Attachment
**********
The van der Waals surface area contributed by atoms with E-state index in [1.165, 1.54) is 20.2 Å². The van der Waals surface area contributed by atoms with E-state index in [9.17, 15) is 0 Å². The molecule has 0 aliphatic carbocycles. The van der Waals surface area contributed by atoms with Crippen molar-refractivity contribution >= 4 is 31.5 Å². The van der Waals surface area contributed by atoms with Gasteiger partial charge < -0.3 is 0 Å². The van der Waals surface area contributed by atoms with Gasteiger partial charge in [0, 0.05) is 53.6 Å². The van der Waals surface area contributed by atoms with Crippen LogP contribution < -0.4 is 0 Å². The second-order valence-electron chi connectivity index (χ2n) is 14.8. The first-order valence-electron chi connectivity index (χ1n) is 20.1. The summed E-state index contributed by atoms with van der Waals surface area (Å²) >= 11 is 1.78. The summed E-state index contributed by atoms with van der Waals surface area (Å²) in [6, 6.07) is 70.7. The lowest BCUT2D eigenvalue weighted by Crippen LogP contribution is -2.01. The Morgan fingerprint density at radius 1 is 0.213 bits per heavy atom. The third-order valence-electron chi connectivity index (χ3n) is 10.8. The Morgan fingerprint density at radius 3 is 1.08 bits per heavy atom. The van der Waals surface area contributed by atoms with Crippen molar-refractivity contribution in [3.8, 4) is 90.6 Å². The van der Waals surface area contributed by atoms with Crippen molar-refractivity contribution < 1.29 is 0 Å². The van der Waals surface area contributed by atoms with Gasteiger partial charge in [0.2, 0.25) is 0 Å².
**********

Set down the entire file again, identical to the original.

The van der Waals surface area contributed by atoms with E-state index in [1.165, 1.54) is 20.2 Å². The van der Waals surface area contributed by atoms with E-state index in [9.17, 15) is 0 Å². The molecule has 0 aliphatic carbocycles. The van der Waals surface area contributed by atoms with Crippen molar-refractivity contribution >= 4 is 31.5 Å². The van der Waals surface area contributed by atoms with Gasteiger partial charge < -0.3 is 0 Å². The van der Waals surface area contributed by atoms with Gasteiger partial charge in [0, 0.05) is 53.6 Å². The van der Waals surface area contributed by atoms with Crippen LogP contribution < -0.4 is 0 Å². The second-order valence-electron chi connectivity index (χ2n) is 14.8. The first-order valence-electron chi connectivity index (χ1n) is 20.1. The summed E-state index contributed by atoms with van der Waals surface area (Å²) >= 11 is 1.78. The summed E-state index contributed by atoms with van der Waals surface area (Å²) in [6, 6.07) is 70.7. The lowest BCUT2D eigenvalue weighted by Crippen LogP contribution is -2.01. The Morgan fingerprint density at radius 1 is 0.213 bits per heavy atom. The third-order valence-electron chi connectivity index (χ3n) is 10.8. The Morgan fingerprint density at radius 3 is 1.08 bits per heavy atom. The van der Waals surface area contributed by atoms with Crippen molar-refractivity contribution in [3.8, 4) is 90.6 Å². The van der Waals surface area contributed by atoms with Crippen molar-refractivity contribution < 1.29 is 0 Å². The van der Waals surface area contributed by atoms with Gasteiger partial charge in [0.2, 0.25) is 0 Å².